House 184

House 184

Blank Canvas Architects
Port Melbourne, VIC, Australia
Project Year
Private Houses
Tatjana Plitt

House 184

Blank Canvas Architects as Architects

The area of Port Melbourne the site sits upon is a revitalised area rich in a diversity of contemporary architecture and restored workers cottages. House 184 reimagines the quintessential Victorian suburban home bridging the gap between its historical contexts with that of contemporary living. The house sits upon a tiny parcel of land and the client was keen to maximise the internal living areas without compromising the external space.

While the façade and its archetypal Victorian details were retained, a modern reinterpretation was built at the rear, housing the open-plan living areas that work to maximise the internal space. Louvered screens and full height bi-fold doors create a seamless connection between inside and out, extending the home’s footprint and connecting the interiors to the external environment – an important aspect of living in a dense urban environment.

Storage and function was the main driver for the design process of the interior spaces. The entry corridor opens up into the large open plan living area which incorporates the kitchen, dining and lounge seamlessly. The pantry and integrated fridge/freezer actually spills out into the lounge area but as it is concealed behind joinery which runs along the length of the room, it is not noticeable.

This allows space for a generous kitchen benchtop and island which is finished in beautifully textured superwhite marble which stands out as a feature against the soft blue joinery. The joinery has been left deliberately restrained, accented only by the different use of texture in the overhead cupboards, simple black handles and tapware, and a simple oak light fitting which links materially to the floorboards below. This timeless material palette echoes the sophisticated elegance of its past, present and future.

The sun-drenched bathroom takes full advantage of its location with a frameless glass skylight above the shower which returns down looking into a tiny side garden giving the illusion of showering in the open. A blue concrete basin which echoes the same blue as the kitchen sits proudly on the marble benchtop surrounded by simple yet interestingly shaped white tiles with a large circular brass mirror above. However, the key feature in the bathroom is the hidden European laundry concealed behind large sliding pivot panels.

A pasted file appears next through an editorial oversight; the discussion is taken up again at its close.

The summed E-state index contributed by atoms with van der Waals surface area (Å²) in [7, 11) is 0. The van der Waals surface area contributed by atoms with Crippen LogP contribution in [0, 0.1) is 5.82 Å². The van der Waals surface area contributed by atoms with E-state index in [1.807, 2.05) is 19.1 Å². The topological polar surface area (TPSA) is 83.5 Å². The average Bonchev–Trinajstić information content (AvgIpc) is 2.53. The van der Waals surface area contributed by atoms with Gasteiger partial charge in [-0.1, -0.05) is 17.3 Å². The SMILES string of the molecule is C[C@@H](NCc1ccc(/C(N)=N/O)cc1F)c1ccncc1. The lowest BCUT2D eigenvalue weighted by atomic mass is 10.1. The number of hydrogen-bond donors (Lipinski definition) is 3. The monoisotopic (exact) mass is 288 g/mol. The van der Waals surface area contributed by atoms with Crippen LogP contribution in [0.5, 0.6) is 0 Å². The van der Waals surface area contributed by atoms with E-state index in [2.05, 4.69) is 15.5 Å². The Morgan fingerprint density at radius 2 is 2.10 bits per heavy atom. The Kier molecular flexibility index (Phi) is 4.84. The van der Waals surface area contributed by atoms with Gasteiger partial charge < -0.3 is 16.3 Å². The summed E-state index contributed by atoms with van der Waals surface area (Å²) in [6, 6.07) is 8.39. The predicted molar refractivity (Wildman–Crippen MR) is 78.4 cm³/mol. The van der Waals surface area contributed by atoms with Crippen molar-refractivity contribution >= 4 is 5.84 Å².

Upstairs, the main bedroom opens onto a balcony with a gabled pergola above. The gabled roof form, left over from a previous renovation in the 90's was retained but extended over the balcony as a 'pergola' to allow plants to eventually grow over and soften the facade. The clover patterned balustrade under it is a contemporary expression of the original iron laceworks on the front facade connecting the modern rear facade to the heritage front.

Internally, the single pendant in the bedroom drapes asymmetrically over to one corner of the room, drawing the eye towards it. A table lamp on the other side balances the space. Floor to ceiling joinery in an oak veneer extends the length of the room with a tiny portal window cut.

Throughout the interiors a restrained palette of warm oak finishes with shades of greys is used throughout the home, connecting each room to the one before, creating a flowing experience that encourages feelings of calmness whilst linking the old with the new.


What was the brief?
The objective of this typical Port Melbourne workers cottage was to maximise the internal living areas without compromising the external space.

What were the key challenges?
This objective was made even more challenging due to its heritage context within its dense urban setting and the tiny parcel of land it sits on!

What were the solutions?
The solution was to retain the original character of the front part of the house but give the rear part a very modern interpretation. This was achieved by retaining and redefining (in some areas) the period features in the front rooms whilst opening up the living areas at the rear and creating a seamless indoor outdoor space, giving its inhabitants a connection to the external environment - all important aspects of living in a dense urban environment.

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